Today’s Dharma Talk (titled “Zen is Boring”) was given by Rev. Jachong.
Recently on a family vacation I realized something: we are afraid of the moment. We are addicted to not being in the moment.
Is this moment too scary?
Is this moment too painful?
Does this moment remind of us something that we don’t want to remember?
Would this moment be so overwhelming if we weren’t staring at a screen of some sort (whether phone, computer, iPad, Kindle or whatever) that we would explode into a bunch of tiny pieces?
What is the world coming to?
Why is it that no matter where I go whether it’s in my own home or store or work that we have a really hard time not looking down at our phones or escape by a screen. What is wrong with this moment that it is so bad? Or is it?
No, it’s just boring.
Silence is boring (at least according to my eldest son) when asked why he had to have music on all the time or noise of some sort. He said it’s boring otherwise. What’s wrong with boring? Why do we constantly have to be entertained or stimulated? What is wrong with quiet? Have we been reduced to mindless robots who sit there at a whim of a cat video that is produced solely for our dumbing-down pleasure? Seriously? Is this what it all comes down to – cat videos?
I don’t know, but I am guilty of this as well.
It really hit me though on vacation because here we were sitting in a beautiful location with the ocean before us for five full days and much of that time was spent looking at screens!!!! I couldn’t believe it. Why would anyone want to escape this beautiful moment with a distraction created by mostly nameless faces? I don’t know the answer, but I do know that at least for some people, the current moment without some sort of stimulus is just boring, and evidently that is a bad thing.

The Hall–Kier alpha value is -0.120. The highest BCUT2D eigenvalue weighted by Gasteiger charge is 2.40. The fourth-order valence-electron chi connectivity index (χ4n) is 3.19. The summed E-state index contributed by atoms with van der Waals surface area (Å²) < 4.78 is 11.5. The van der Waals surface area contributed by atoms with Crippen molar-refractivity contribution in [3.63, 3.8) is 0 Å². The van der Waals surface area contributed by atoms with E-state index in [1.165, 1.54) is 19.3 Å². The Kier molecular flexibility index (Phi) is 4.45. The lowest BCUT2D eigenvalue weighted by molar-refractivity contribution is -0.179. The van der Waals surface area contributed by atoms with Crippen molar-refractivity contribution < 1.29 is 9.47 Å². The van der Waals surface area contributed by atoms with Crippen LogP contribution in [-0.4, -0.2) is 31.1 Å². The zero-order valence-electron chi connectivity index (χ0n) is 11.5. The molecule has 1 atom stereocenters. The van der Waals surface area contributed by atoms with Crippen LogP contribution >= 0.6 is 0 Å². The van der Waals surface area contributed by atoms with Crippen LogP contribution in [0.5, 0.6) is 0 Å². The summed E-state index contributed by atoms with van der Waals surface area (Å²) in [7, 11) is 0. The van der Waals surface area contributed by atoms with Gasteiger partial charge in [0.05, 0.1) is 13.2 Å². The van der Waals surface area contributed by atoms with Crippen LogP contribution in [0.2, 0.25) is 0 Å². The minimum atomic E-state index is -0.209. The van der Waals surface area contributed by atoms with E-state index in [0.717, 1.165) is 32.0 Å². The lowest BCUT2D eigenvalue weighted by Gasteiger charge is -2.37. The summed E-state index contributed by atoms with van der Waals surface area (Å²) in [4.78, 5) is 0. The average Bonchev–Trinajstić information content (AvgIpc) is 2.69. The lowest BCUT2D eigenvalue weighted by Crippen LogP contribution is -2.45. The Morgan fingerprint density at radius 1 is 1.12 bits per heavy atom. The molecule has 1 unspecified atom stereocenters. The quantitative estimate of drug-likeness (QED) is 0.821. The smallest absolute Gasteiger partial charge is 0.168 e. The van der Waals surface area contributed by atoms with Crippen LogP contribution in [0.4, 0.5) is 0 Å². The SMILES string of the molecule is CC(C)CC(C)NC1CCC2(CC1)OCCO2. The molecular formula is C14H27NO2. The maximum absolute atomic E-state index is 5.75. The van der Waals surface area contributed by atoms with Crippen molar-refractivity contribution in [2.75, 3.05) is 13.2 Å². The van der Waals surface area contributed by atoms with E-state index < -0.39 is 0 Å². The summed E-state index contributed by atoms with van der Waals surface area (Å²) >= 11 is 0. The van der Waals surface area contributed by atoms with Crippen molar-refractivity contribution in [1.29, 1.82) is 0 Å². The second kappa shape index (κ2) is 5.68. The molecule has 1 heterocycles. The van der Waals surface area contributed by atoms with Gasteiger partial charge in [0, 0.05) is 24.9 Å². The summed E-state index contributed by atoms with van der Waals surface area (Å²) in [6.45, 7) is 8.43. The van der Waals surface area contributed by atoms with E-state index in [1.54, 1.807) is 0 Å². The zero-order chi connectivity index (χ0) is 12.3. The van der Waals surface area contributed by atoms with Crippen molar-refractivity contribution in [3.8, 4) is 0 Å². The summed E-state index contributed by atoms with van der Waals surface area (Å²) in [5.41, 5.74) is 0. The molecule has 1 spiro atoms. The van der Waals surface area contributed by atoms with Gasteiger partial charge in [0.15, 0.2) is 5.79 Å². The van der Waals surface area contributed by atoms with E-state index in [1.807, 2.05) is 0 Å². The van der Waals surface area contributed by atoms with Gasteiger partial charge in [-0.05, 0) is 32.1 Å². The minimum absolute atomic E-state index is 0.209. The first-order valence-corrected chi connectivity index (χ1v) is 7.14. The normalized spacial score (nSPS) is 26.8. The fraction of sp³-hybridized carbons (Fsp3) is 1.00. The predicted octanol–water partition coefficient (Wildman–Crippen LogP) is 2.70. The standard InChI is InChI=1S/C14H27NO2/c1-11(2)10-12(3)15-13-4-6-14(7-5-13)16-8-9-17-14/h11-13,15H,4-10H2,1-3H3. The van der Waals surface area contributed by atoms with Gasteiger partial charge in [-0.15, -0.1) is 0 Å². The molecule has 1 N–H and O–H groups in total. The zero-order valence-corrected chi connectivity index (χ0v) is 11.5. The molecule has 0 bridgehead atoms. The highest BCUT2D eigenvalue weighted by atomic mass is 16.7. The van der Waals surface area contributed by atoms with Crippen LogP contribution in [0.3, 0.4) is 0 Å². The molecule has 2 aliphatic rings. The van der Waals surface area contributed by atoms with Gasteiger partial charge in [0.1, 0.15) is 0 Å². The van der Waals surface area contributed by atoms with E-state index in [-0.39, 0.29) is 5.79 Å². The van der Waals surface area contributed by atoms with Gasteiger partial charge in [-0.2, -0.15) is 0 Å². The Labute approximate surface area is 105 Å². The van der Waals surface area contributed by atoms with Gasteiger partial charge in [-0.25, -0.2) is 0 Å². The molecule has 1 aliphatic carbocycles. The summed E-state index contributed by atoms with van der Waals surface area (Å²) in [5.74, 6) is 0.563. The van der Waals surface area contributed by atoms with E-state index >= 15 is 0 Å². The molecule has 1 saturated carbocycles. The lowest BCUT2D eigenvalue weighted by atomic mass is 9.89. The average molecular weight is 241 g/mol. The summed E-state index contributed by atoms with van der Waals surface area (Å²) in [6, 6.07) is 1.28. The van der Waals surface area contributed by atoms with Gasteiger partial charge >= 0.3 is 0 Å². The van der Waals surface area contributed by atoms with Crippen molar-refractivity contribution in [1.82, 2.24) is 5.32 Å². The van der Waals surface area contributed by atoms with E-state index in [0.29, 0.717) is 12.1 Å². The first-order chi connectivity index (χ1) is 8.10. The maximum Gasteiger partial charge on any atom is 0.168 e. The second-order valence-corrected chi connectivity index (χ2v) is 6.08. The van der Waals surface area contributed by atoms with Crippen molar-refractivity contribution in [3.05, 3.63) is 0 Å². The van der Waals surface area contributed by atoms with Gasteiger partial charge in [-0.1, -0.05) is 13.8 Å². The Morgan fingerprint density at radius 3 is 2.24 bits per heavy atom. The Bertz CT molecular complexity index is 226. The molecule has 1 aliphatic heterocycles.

I know for me, it is quite amazing to find anything I want on my phone at any time day or night. The amount of information is mind boggling, and I can learn about anything my heart desires, and evidently my heart desires a lot, because if I think of something new, I look up everything I can about it until I feel I am close to expert on the subject. If I have a particular hobby, then I can learn all about it. It’s endless, and I guess that is the fascination, but I know for some, it’s an addiction, a way to escape and not feel whatever is bothering them at that particular moment, a distraction that helps to deal with feelings unresolved. I, too, can relate to this. Recently I went through a very painful breakup, and one thing I did to cope with pain was to download fun, pretty games so that when painful feelings came up, I could distract myself with an app. It helped me to cope for a short time, and then when I didn’t need it anymore I deleted the app, but I can totally relate to this concept.
The present moment may be boring, but that’s okay.
It also holds whatever I choose to find in it.
It can hold a painful feeling or a happy one. It can hold the magic of a butterfly or bird or beautiful sky, but it’s what I want to see or not see that is the key.
I also think it takes a concerted effort not to be sucked into the rabbit hole of endless information. I think it takes a conscious choice to say I am going to detach from all the electronic energy and just be present in the moment in a different way. I have to want to do this, though, and I have to actively do it. I can’t just talk about it. I have to practice it because we are all so programmed to grab our phone and lose ourselves in the endless wonder.
We have incorporated “off the grid” at our house every night. About 15 minutes before bed after snacks, brushing of teeth, and showers are done, we shut off all lights, electronics, etc, and burn candles and incense and just quietly on the bed and breathe. We might chat a bit, but it’s for calming and decluttering our minds from all the screen time. It’s about relaxing our minds and our eyes and our thoughts and preparing for tender sleep. It’s something we look forward to, and it helps us sleep better.
The world has created it so that we pretty much are at the mercy of our screens and phones, but we don’t have to let it control us all the time. We can take time out of our days (if we choose to) and bring the breath of fresh air that is no electronics. Make that choice some every day for your own mental cleansing.
Zen is boring in this moment if you want it to be or it can be the most magical quiet you could imagine.